GOLDSBY — Kami Beller didn't wait for the worst-case scenario. The wife of Washington football coach Brad Beller reacted fast when she heard about how destructive the May 24 storms were going to be.
In between making sure her family was going to be safe and secure, she took the time to videotape the entire inside and outside of the house for insurance purposes.
A couple of hours later, that video would hold the last images of the Beller house as the family knew it.
The Beller's house in Goldsby was one of several destroyed by the tornadoes that hit the greater Oklahoma City area.
“We knew it was going to be bad when the fire department came by and said it wasn't a matter of when but where (the tornado was going to hit),” Brad Beller said. “I can't believe Kami was in that frame of mind to do something like that, but it's really helped.”
Washington was scheduled to participate in a football camp in Comanche. Less than an hour before the storms hit, Beller and his assistant coaches decided to cancel the trip. And though technology has come a long way, Beller said it was tough to contact 54 players in such a short time span.
They were able to make contact, though, and none of the Washington players were injured during the storms. Some of the players' houses, though, weren't so lucky.
Two players (Jacob Johnson and Bo Nixon) had their houses destroyed, while Brandon Benson's house suffered so much roof damage that his family will no longer be able to live there.
The Beller family stayed with Brad's parents in a storm cellar before coming out to see what had happened. That Tuesday night was a blur, Beller said. But what happened the following day said more about the tight-knit Washington community than anything else.
“There were more than 250 people helping out,” Nixon said. “They were going from house-to-house and just seeing how they could help.
“Football players were among the first ones out there. For high school students to be out there at 7 a.m. without school — that showed me just how much those guys care about us.”
In the ensuing days, Beller would find things in strange places. Beller said pieces of his house were found at the Lloyd Noble Center in Norman.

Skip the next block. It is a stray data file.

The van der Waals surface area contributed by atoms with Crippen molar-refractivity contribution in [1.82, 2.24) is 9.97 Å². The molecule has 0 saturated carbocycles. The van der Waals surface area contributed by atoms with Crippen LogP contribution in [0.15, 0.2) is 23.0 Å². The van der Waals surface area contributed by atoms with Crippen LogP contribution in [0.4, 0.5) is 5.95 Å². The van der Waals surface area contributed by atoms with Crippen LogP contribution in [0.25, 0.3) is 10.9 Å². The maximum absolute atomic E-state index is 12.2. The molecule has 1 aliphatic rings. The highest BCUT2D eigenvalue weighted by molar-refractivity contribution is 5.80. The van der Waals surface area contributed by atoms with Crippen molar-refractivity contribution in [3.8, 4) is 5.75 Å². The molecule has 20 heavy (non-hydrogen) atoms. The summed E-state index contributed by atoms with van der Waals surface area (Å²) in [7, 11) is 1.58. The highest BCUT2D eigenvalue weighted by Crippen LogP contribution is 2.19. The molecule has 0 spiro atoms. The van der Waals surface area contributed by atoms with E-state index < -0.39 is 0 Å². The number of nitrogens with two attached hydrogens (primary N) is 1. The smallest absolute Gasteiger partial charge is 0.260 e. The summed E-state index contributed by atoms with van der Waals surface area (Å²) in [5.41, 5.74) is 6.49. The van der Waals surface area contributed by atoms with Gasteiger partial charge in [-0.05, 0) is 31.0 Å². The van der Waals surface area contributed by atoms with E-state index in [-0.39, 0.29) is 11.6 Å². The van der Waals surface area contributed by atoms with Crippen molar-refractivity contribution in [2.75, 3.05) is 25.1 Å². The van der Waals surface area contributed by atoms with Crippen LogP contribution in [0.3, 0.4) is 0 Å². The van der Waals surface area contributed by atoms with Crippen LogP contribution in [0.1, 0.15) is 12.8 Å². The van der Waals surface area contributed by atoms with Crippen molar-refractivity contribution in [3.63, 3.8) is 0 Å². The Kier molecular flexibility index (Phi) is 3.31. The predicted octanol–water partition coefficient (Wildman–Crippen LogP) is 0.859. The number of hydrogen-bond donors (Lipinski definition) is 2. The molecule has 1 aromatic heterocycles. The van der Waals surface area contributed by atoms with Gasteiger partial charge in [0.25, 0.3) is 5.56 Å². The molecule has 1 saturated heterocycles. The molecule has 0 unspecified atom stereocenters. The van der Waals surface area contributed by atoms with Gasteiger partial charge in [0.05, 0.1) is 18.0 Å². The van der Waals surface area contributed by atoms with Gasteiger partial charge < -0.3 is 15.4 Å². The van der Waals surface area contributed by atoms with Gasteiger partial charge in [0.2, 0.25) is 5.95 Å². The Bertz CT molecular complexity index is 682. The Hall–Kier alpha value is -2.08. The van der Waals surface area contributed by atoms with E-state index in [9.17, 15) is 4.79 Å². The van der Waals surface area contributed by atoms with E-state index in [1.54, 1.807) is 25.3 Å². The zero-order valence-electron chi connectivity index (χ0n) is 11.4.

A Lexington highlight DVD was found at the Riverwind Casino. Beller coached at Lexington before coming to Washington.
But after a couple days of cleaning up, it was back to work. And so far that's the biggest difference with this Warriors club compared to 2010.
“It's been good to get away from everything,” Benson said. “You don't have to worry about cleaning up or anything like that.
“It's just a different attitude in everything we do. We've been a close team before, but I think we're even closer now. Lifting, running, it doesn't matter. We like doing it together as a team.”
The change is evident in Beller, too. He said this upcoming season is going to be different. After a 1-2 start in 2010, the Warriors rallied to reach the Class 2A state quarterfinals in Beller's first year.
“After all the support the community has shown to me and my family the last few weeks, I feel like I owe them a great season,” Beller said. “I'm going to give them everything I've got.”
Driving up to the Beller's house, the driveway remains intact, but that's it. Everything has been bulldozed away, and the Beller family is just waiting for the OK from the insurance company to start rebuilding. The family is currently staying with Brad's parents.
It wasn't a total loss for Brad, Kami and their two daughters. Though Brad Beller said he's not 100 percent sure about what survived, two incredibly important things were not destroyed: the photo albums from the birth of his daughters and his wedding photo album.
“Something like that makes you realize what's really special in life,” Beller said. “In the blink of an eye something can change. It's all about how you respond to these situations. And as a team, we're going to get through it together.”